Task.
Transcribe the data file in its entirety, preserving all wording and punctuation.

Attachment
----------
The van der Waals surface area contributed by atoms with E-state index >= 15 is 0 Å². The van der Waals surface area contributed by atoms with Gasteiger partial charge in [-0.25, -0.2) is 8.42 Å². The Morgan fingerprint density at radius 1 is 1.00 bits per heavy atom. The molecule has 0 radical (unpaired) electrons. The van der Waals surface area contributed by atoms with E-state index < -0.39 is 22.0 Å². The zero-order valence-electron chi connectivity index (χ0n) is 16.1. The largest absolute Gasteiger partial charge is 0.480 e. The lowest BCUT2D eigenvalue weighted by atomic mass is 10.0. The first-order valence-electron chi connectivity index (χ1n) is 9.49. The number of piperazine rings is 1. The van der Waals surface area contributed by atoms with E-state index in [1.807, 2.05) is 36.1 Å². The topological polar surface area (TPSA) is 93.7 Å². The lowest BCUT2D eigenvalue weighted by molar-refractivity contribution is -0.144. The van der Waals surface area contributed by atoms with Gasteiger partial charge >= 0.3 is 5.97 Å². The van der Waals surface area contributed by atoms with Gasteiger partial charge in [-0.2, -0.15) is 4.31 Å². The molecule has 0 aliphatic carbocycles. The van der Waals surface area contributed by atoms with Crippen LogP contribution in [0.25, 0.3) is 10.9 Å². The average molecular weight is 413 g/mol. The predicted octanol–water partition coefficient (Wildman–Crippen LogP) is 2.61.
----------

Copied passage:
The van der Waals surface area contributed by atoms with E-state index >= 15 is 0 Å². The van der Waals surface area contributed by atoms with Gasteiger partial charge in [-0.25, -0.2) is 8.42 Å². The Morgan fingerprint density at radius 1 is 1.00 bits per heavy atom. The molecule has 0 radical (unpaired) electrons. The van der Waals surface area contributed by atoms with E-state index < -0.39 is 22.0 Å². The zero-order valence-electron chi connectivity index (χ0n) is 16.1. The largest absolute Gasteiger partial charge is 0.480 e. The lowest BCUT2D eigenvalue weighted by atomic mass is 10.0. The first-order valence-electron chi connectivity index (χ1n) is 9.49. The number of piperazine rings is 1. The van der Waals surface area contributed by atoms with E-state index in [1.807, 2.05) is 36.1 Å². The topological polar surface area (TPSA) is 93.7 Å². The lowest BCUT2D eigenvalue weighted by molar-refractivity contribution is -0.144. The van der Waals surface area contributed by atoms with Gasteiger partial charge >= 0.3 is 5.97 Å². The van der Waals surface area contributed by atoms with Gasteiger partial charge in [-0.2, -0.15) is 4.31 Å². The molecule has 0 aliphatic carbocycles. The van der Waals surface area contributed by atoms with Crippen LogP contribution in [0.25, 0.3) is 10.9 Å². The average molecular weight is 413 g/mol. The predicted octanol–water partition coefficient (Wildman–Crippen LogP) is 2.61.